What would be the consequences of someone getting access to your email account for just a few minutes?
Your email address connects you to friends and family as well as business contacts. You may, like most of us in this connected world, have more than one address, a home and work email perhaps.
Just how important to you is it? Would it be more than a temporary inconvenience to you if you lost it or for some reason it was unavailable for even a short space of time?
If you, like the vast majority of us, protect your email address with only a username and password you are vulnerable and for most of you the consequences of someone hacking your account just by guessing the password would be utterly disastrous. (I’ve written about passwords before)
Your email is likely to be the username for many services you use on the internet including your bank account. Your email address is the most likely mechanism that many of these systems use to enable you to re-set your password for those services. Many will also use your email address to re-set your username and password.
Anyone able to gain access to your email account will potentially have the ability to change every password you have on every service you use:- your bank details, Twitter, Facebook, Google Apps, everything!
In a recent incident a friend of one of Ecommnet’s development staff lost access to her email account, it was hacked.
Both her Google business account and her personal Gmail account were hacked and she’s totally locked out.
She’s permanently lost access to her invoices, contacts, customers, calendars, etc.
The attacker tried 7 times to gain access to her bank account and paid for £1000 worth of goods with PayPal. The attacker also reset her passwords to every service she had tied to her email account, social networks, etc.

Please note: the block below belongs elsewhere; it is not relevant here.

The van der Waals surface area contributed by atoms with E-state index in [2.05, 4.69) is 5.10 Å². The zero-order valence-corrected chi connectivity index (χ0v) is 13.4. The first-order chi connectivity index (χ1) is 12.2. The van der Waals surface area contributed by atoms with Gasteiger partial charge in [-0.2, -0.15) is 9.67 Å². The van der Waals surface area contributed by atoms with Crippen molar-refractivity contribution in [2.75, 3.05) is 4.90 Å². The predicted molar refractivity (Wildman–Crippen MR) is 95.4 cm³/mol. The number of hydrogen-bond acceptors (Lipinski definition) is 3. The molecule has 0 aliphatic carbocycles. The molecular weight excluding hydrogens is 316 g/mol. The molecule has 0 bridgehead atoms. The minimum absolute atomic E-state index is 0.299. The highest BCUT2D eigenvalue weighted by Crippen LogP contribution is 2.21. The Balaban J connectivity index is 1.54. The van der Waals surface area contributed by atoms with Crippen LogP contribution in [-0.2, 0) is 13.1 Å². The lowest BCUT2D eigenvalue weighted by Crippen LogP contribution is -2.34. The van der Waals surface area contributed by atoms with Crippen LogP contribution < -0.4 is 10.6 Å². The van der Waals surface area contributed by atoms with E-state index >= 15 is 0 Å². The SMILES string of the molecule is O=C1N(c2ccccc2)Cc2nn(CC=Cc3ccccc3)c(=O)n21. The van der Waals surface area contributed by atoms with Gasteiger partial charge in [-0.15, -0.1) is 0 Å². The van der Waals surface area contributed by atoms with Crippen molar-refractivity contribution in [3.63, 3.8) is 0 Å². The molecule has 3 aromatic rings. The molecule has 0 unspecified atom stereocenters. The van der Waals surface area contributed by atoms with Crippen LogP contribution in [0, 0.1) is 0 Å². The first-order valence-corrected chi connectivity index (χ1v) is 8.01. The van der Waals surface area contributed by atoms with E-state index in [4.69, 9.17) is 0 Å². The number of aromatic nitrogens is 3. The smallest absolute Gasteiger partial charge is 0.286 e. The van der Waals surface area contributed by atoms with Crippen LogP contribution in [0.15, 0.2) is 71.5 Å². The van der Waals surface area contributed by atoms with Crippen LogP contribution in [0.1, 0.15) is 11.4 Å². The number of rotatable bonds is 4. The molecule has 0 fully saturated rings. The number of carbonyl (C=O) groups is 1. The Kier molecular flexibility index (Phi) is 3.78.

All could be avoided if 2FA (two factor or two step authentication) was switched on.
If you have any important services linked to your personal email accounts, just do it! Turn on 2FA.
In practical terms, if you’re looking to protect your personal stuff then always turn on two step authentication for any of the services you use. If it supports Google’s authenticator use that as it’ll support multiple accounts and save you having to remember how to use different things for each one.
For anything that involves business information over the Internet use an enterprise grade 2FA system like the Gemalto Safenet Authentication Service and integrate that across everything, including in my view network login as well as remote VPN access and all of your cloud based services such as Citrix Sharefile, Office365, Google Apps for Business, Salesforce.com.
Stay away from SMS-only token-based systems as they are far too easily compromised as has recently been demonstrated by You&Yours on BBC Radio4.
It makes sense to provide users with their token of choice, and SAS supports phone based authentication as well as a wide variety of hardware tokens. If you need more information, please get in touch.